The youngest son of a wealthy family, Al was born in 1863 in St. Louis, Missouri. His father, Seymour Voullaire, was a successful criminal attorney. However wealth does not necessarily buy happiness and his parents’ marriage was extraordinarily stormy. His mother, Ann Catherine — known as “Kitty” — was said to be very appealing to the opposite sex; at any rate she took a lot of lovers. After trying to kill one of Kitty’s lovers in a pistol duel — in which he was injured — Seymour had enough. Despite being Catholic, in 1867 he and Kitty divorced. While Al was still a child, another of his mother’s lovers murdered her second husband in an effort to secure the lady for himself. (The man was convicted of the crime and sentenced to death).

One would think that was enough drama for a lifetime, but no! In 1883 another lover of Kitty’s, Horace Shepard, suffering from depression and remorse over his relationship with Kitty, murdered her and then turned the gun on himself. It was quite a scandal — the two lovers were found in dead in bed in their fashionable New York City rooms. He left a note saying they would be “happier in death.”

Al married young and, unlike his parents, he stayed married. His wife, Annie, raised their six children while he cheated on her with a series of floozies, some of whom were involved in his illegal exploits.

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Sing Sing Prison Admission Register for Alphonse Voullaire. New York State Archives.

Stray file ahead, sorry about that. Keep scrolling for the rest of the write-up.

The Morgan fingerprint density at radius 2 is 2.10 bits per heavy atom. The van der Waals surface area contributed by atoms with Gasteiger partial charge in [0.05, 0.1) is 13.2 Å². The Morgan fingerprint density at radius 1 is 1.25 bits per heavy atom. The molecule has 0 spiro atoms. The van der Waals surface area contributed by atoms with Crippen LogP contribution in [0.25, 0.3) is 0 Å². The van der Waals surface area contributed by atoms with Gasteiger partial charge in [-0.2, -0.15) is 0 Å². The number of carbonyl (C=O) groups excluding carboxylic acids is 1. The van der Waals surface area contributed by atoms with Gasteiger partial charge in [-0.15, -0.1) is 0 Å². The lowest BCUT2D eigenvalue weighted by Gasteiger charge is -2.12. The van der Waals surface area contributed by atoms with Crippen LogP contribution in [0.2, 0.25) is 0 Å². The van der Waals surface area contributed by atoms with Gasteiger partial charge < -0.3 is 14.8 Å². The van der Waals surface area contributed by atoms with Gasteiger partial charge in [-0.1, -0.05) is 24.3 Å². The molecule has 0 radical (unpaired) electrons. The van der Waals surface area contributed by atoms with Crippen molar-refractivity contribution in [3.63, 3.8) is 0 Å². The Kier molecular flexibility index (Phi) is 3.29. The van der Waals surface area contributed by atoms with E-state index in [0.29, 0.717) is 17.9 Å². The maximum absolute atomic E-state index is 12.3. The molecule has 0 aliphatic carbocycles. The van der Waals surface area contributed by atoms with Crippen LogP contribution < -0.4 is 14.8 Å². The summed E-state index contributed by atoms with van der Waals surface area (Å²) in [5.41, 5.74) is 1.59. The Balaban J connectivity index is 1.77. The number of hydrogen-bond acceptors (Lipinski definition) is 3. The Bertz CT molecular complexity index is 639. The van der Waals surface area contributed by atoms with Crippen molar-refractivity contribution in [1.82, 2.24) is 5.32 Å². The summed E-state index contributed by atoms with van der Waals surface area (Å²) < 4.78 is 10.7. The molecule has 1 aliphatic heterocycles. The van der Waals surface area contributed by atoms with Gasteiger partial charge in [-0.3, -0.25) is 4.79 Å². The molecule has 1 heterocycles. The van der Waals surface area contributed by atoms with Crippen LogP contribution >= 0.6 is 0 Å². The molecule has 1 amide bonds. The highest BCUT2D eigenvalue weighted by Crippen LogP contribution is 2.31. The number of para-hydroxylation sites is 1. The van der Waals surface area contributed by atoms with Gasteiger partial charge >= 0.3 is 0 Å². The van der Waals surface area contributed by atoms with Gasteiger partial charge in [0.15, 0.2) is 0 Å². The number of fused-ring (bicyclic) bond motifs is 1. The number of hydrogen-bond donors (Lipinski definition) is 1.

He was well educated and had honest employment, often as a bookkeeper or clerk, but Al’s penchant for criminal activities inevitably got him into trouble. A forgery conviction in 1892 landed him in Sing Sing Prison for two years. Following his release from prison, he was arrested for writing bad checks. Then he compounded the problem by trying to bribe officials to get out of jail.

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Bertillon Card of Alphonse Voullaire (back). Collection of the author.

In 1902, claiming to be a major player in New York City criminal circles, Al persuaded a New York Herald newspaper reporter to help him to pull off some robberies and sell the proceeds to fences. The idea was that they would bribe NYPD detectives to look the other way, proving the detectives’ complicity in the crimes. The reporter would get a great story and Al would get some of the loot. The plan backfired when detectives (possibly tipped-off by the paper) arrested Al and his reporter colleague instead of taking bribes. The absence of listings for him in city directories between 1902 and 1908 may indicate Al served another stint in prison for the Herald debacle.